It is also from these canes that a brand-new orchid can be successfully propagated…
When Is Your Dendrobium Orchid Mature & Healthy Enough to Propagate?
When Can Your Orchid Can Be Propagated Using Its Canes?
You will know your orchid can withstand propagation using its canes when it has at least four healthy canes with a healthy crop of leaves.
When Can Your Orchid Can Be Propagated Using Its Keiki?
Your orchid can withstand propagation using its keiki when the keiki has about three or four roots long enough to sustain it to live and grow on its own.
Now, let’s propagate your Dendrobium using these two simple methods…
**Discover how to repair your skin barrier naturally from the inside out with these essential fats….
How To Propagate a Dendrobium Orchid – Two Easy & Effective Methods
Method #1: Propagate A Dendrobium from a Cane Cutting
As stated above, unlike orchids which grow vertically from a single stem, sympodial Dendrobiums grow wider out of a thick rhizome base. Growing from this base are thick stem-like growths called canes or, more accurately, pseudobulbs. These canes or pseudobulbs vary in size and shape but all serve to store sustenance for the plant. You will also notice new green growths called keikis growing from these canes occasionally. Due to their ability to sustain themselves, a cane cut from your plant (or cutting) can produce new growth that will eventually turn into a new Dendrobium plant.
Why You May Not Want to Cut Canes…
I don’t always recommend cutting an orchid’s canes because they do contribute to the health of your plant. Plus, the more canes an orchid has, the more spectacular it looks when it flowers. However, when the canes are large enough and have shed their leaves, you may carefully prune a couple canes from the mother plant without causing any harm. Doing this will “clean up” the appearance of the plant while also preventing it from growing too large. Of course, if you prefer a larger plant, just leave them alone and propagate only keikis instead.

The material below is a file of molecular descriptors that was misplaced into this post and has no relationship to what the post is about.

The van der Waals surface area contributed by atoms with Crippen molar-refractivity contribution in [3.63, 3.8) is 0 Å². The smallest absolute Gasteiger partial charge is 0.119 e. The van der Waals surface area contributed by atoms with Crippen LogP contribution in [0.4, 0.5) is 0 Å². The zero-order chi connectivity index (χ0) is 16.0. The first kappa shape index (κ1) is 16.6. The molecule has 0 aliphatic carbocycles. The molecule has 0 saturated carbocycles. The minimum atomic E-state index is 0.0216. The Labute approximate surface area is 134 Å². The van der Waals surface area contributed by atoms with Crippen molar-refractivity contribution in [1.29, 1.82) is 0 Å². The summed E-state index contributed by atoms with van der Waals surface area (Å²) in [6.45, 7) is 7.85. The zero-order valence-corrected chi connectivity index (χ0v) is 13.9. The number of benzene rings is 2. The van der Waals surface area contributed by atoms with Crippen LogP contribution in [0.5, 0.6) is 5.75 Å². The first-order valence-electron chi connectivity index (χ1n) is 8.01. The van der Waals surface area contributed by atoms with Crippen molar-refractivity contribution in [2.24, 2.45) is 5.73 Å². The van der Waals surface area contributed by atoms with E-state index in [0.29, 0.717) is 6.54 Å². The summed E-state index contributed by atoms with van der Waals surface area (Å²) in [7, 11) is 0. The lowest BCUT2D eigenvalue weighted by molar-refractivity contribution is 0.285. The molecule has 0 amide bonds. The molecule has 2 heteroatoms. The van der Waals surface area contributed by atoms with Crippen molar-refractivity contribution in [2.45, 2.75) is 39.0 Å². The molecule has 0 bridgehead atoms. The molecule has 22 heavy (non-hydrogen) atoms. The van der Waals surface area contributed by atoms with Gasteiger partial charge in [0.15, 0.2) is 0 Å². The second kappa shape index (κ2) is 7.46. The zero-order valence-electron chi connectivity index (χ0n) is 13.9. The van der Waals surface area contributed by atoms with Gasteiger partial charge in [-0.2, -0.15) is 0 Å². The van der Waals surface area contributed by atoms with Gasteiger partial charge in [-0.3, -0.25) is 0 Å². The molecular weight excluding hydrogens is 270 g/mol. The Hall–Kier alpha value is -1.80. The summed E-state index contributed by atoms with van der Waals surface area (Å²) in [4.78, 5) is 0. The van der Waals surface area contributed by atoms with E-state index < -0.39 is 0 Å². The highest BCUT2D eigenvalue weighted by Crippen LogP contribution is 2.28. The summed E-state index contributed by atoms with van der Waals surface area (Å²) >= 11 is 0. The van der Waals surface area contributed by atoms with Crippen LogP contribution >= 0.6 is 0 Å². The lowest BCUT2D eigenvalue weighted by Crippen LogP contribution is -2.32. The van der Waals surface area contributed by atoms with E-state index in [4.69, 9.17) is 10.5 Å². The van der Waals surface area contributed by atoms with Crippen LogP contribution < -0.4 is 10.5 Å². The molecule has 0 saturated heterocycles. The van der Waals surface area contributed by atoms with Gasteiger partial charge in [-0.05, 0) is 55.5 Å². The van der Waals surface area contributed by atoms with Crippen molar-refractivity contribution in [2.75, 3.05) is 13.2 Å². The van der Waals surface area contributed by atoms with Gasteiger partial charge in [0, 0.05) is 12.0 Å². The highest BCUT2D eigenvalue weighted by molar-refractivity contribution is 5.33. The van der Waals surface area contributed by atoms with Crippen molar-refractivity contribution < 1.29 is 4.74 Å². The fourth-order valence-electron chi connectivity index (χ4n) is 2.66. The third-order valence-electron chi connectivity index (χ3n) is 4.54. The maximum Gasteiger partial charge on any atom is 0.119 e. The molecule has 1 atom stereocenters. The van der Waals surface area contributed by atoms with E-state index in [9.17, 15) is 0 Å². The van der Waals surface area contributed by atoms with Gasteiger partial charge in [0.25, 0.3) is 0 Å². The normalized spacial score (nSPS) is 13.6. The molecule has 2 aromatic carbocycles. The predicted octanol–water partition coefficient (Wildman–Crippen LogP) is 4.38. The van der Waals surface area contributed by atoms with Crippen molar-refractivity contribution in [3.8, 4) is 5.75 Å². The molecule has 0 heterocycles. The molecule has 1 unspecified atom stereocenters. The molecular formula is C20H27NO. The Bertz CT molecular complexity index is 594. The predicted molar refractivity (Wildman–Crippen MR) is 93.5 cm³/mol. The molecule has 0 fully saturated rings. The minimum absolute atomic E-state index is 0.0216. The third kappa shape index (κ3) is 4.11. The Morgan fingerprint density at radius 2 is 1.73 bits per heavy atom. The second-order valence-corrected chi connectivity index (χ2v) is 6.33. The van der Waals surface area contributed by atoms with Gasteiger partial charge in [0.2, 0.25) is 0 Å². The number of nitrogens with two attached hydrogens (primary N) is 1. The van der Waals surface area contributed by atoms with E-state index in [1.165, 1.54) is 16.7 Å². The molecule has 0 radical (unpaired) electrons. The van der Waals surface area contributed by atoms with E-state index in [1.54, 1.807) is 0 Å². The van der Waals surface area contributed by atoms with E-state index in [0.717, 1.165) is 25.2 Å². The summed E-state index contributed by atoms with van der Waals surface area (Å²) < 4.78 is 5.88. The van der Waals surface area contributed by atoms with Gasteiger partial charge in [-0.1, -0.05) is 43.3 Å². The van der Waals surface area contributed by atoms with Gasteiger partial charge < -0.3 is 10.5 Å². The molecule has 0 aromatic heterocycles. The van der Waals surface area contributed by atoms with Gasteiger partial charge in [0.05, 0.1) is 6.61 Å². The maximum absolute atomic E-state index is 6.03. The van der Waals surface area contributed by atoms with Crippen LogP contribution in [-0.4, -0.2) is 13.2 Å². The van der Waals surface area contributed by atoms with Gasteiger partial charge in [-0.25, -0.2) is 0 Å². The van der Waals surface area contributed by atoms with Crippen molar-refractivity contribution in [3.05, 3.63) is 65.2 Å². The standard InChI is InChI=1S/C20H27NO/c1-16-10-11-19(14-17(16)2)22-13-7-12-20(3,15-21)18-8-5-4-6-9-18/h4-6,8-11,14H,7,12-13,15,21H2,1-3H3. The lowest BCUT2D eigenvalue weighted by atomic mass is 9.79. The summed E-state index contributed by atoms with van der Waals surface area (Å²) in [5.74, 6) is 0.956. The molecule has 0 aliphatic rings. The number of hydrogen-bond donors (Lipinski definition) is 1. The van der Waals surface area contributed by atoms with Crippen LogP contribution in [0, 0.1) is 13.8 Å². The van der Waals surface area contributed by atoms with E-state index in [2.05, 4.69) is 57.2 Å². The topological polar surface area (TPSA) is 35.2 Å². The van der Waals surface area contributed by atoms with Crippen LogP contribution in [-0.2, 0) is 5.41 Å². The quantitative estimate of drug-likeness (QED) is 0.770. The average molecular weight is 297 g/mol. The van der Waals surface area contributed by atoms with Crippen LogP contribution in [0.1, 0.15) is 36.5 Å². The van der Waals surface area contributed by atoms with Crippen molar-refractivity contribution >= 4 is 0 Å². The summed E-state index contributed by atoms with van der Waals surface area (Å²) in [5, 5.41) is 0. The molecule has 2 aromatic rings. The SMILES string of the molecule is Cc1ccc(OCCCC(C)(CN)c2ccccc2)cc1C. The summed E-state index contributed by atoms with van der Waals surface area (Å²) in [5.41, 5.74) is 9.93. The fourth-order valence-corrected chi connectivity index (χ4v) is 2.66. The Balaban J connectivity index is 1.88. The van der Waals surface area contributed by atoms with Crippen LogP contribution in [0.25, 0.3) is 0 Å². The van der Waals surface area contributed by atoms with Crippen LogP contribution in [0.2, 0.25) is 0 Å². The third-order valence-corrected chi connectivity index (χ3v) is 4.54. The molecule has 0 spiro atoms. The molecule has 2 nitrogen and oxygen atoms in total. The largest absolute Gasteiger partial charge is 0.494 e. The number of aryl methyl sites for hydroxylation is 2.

Dendrobium cuttings can then be planted to grow a brand-new baby dendrobium in a few months’ time by following these instructions:
Materials You Will Need:
Scissors or garden shears
Rubbing alcohol or hydrogen peroxide (to disinfect)
Cinnamon powder (for open wounds on pseudobulbs/rhizomes)
Orchid baskets or clear plastic pots with drainage
Combination of sphagnum moss (soaked in water), orchid bark, perlite, charcoal or lava rock
TIP! Why Choose Charcoal for Your Orchid Potting Mix?
The advantage of charcoal is that it promotes optimum moisture levels in orchid potting media. Charcoal encourages excess water to drain plus you never have to worry about it degrading. The benefits of charcoal over other potting media helps reduce the risk of conditions which could contribute to rotting your orchid’s roots.
Step-By-Step Instructions to Grow a Dendrobium Orchid from Cane Cuttings
- Disinfect your garden shears or scissors by sterilizing the blades with a bit of rubbing alcohol or hydrogen peroxide.
- Select the cane you want to separate. Many times, older canes that appear dry or even dead are simply dormant and are still viable.
- Take your shears and cut the cane down low near the base of the plant (rhizome) at the axis. Take care to avoid cutting into the rhizome too much.
- Sprinkle some cinnamon powder, a natural fungicide, on the cut, open rhizome wound to help it dry and prevent infection.
WARNING: Do not let any cinnamon get on non-pseudobulb orchid roots as it is far too drying for those delicate roots.
Pot Your Cane Cuttings:
- Make sure that any sphagnum moss you are using has been thoroughly soaked in water before placing it in a basket or clear plastic pot. You may also add your chosen combination of orchid bark potting mix, perlite, charcoal or lava rock.